Posted: 8:00 a.m. Wednesday, Aug. 7, 2013
By Will Shelton
Before Tyler Bray, Good Ainge and Bad Ainge, Iceman, Tee Martin's rings and a pair of Heisman runners-up, there was Andy Kelly. At the controls of the Tennessee offense during the genesis of the program's greatest era was not an NFL prototype, but a local kid from Dayton.
I've said this before a number of times on this site, and it will always be the best way I can personally describe Kelly's contribution to Tennessee Football: when I was a kid, I wanted to be him when I grew up.
Andy Kelly was a starting quarterback at Tennessee from 1989-1991. I was 8-10 years old. And as he helped raise the program to national prominence again, he made a generation full of boys pretend to be him in our backyards, #8 jerseys ragged from so much use.
Kelly was surrounded by some of the best talent the program has ever seen on offense, and that certainly didn't hurt. Over the course of his career he would hand off to Chuck Webb and Tony Thompson while throwing downfield to Carl Pickens and Alvin Harper. He was protected by a pair of offensive linemen taken in the Top 10 of the NFL Draft. The Vols had all the right tools and the right amount of balance offensively to allow Kelly to run the offense to perfection. He didn't need the best arm or the fastest legs. He was among the best ever at making the most of the talent (which was considerable) and the moment (of which there were many) along the way to championships for Tennessee.
As a starter Kelly finished his UT career at 24-5-2, the third best winning percentage in school history for quarterbacks who started in 3+ years. He is fifth all-time on UT's passing leaderboard with 6,397 yards, behind Manning, Clausen, Ainge, and Bray.
Sometimes it didn't take much. After coming on in the second half of 1989 and pushing the Vols to the SEC Championship in a three-way tie with Alabama and Auburn, Kelly went just 9 of 23 in the Cotton Bowl against #10 Arkansas. But one of those completions went for 84 yards to Anthony Morgan, and the Vols got a 31-27 win to finish the year 11-1. But in 1990 Kelly was often at his best against the best competition. Against eventual National Champion Colorado, Kelly threw for 368 yards and a pair of touchdowns in a 31-31 tie. The Vols didn't much need him thanks to an avalanche of second half turnovers by the Gators in Tennessee's 45-3 win. He did struggle against Alabama and Auburn, but against #1 Notre Dame Kelly was spectacular: 399 yards and a pair of touchdowns on a magical afternoon that finished just short when he was intercepted in the end zone on the final drive. But he still led the Vols to their second straight SEC Championship.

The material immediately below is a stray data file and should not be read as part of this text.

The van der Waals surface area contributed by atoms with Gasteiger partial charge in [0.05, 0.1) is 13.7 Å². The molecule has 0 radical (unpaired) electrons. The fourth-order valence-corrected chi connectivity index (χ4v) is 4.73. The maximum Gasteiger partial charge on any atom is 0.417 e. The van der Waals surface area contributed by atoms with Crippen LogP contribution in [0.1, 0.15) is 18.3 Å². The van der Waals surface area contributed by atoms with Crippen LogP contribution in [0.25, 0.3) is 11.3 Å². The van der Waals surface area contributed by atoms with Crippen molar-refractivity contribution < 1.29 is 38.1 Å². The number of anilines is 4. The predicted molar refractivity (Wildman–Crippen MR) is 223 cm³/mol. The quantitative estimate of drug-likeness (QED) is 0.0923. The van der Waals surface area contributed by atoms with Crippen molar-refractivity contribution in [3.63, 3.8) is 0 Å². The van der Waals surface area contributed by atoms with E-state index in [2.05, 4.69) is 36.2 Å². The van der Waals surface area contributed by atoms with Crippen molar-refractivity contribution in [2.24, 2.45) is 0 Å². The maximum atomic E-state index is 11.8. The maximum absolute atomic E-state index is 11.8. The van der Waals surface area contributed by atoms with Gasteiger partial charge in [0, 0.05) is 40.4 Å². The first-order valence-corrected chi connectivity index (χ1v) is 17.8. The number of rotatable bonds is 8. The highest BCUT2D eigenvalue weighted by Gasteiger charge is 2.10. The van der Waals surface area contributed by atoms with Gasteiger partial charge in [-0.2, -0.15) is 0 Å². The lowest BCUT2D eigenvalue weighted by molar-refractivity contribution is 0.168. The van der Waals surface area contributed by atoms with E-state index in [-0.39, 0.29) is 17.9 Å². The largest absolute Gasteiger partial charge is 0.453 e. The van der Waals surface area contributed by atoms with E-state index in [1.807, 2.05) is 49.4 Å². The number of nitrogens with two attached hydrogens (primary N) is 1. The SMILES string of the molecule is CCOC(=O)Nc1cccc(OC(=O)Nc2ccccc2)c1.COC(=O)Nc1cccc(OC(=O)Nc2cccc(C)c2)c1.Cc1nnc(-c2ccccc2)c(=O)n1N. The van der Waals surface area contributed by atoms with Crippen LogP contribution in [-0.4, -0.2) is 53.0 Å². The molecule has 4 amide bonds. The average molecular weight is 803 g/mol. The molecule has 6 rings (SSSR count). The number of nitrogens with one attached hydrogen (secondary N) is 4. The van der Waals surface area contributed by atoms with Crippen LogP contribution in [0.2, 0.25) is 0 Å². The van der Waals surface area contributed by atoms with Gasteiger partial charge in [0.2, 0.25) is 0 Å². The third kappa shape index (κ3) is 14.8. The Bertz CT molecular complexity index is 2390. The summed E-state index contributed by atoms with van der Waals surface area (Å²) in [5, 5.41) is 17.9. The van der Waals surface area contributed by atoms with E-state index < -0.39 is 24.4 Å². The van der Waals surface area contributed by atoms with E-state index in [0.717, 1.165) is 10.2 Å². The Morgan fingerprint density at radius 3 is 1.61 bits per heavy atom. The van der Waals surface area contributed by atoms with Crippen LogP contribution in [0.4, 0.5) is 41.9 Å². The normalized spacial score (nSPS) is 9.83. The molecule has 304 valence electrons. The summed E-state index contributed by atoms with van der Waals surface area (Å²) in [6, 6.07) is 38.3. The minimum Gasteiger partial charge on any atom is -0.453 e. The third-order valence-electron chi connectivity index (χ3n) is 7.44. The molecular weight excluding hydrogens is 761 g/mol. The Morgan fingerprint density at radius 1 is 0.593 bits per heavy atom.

His finest moment came against Virginia in the Sugar Bowl. The Cavs were undefeated and ranked first in the nation until their quarterback Shawn Moore was injured. Moore returned for the bowl game and Virginia built a 16-0 halftime lead. The Vols made it 16-3 in the third, then unleashed a fourth quarter for the ages. Kelly went 14 of 18 for 143 of his 273 yards in the final fifteen minutes. Down 16-3, the Vols scored a touchdown, then Virginia kicked a field goal. Then the Vols scored a touchdown, then Virginia kicked a field goal. Then Kelly led the Vols downfield and Tony Thompson cashed in as the final seconds ticked away for a memorable 23-22 victory in UT's last appearance in the Sugar Bowl.
For an encore in his senior season? Kelly was the man at the wheel during The Miracle at South Bend, going for 259 yards and three touchdowns, including the go-ahead score on the screen pass to Aaron Hayden. He would finish his career as Tennessee's all-time passing leader in every major category.
He then spent fifteen years in Arena Football, and when he retired he was the career leader in every major passing category for the entire league.
Your childhood always makes for a better story. Mine chose to see less of Kelly's rough outings against Alabama and more of the big numbers in big games. And most importantly, that those big games ended in victories more often than not. Kelly is the only Vol quarterback of the modern era with a pair of SEC Championship rings.
For my generation, growing up in East Tennessee Andy Kelly made you believe you too could put on the orange and white and lead the Vols to victory. And even as an adult, Kelly remains in the conversation for my favorite Vol of all-time. And he's still with the program, serving as a sideline reporter for the Vol Network, a great way to help make the past part of the present.
Andy Kelly won a pair of SEC Championships, rewrote UT's passing record book, and was a part of a ton of memorable victories. But more than any of that, Andy Kelly was the one who made me say, "When I grow up, I want to be the quarterback for Tennessee."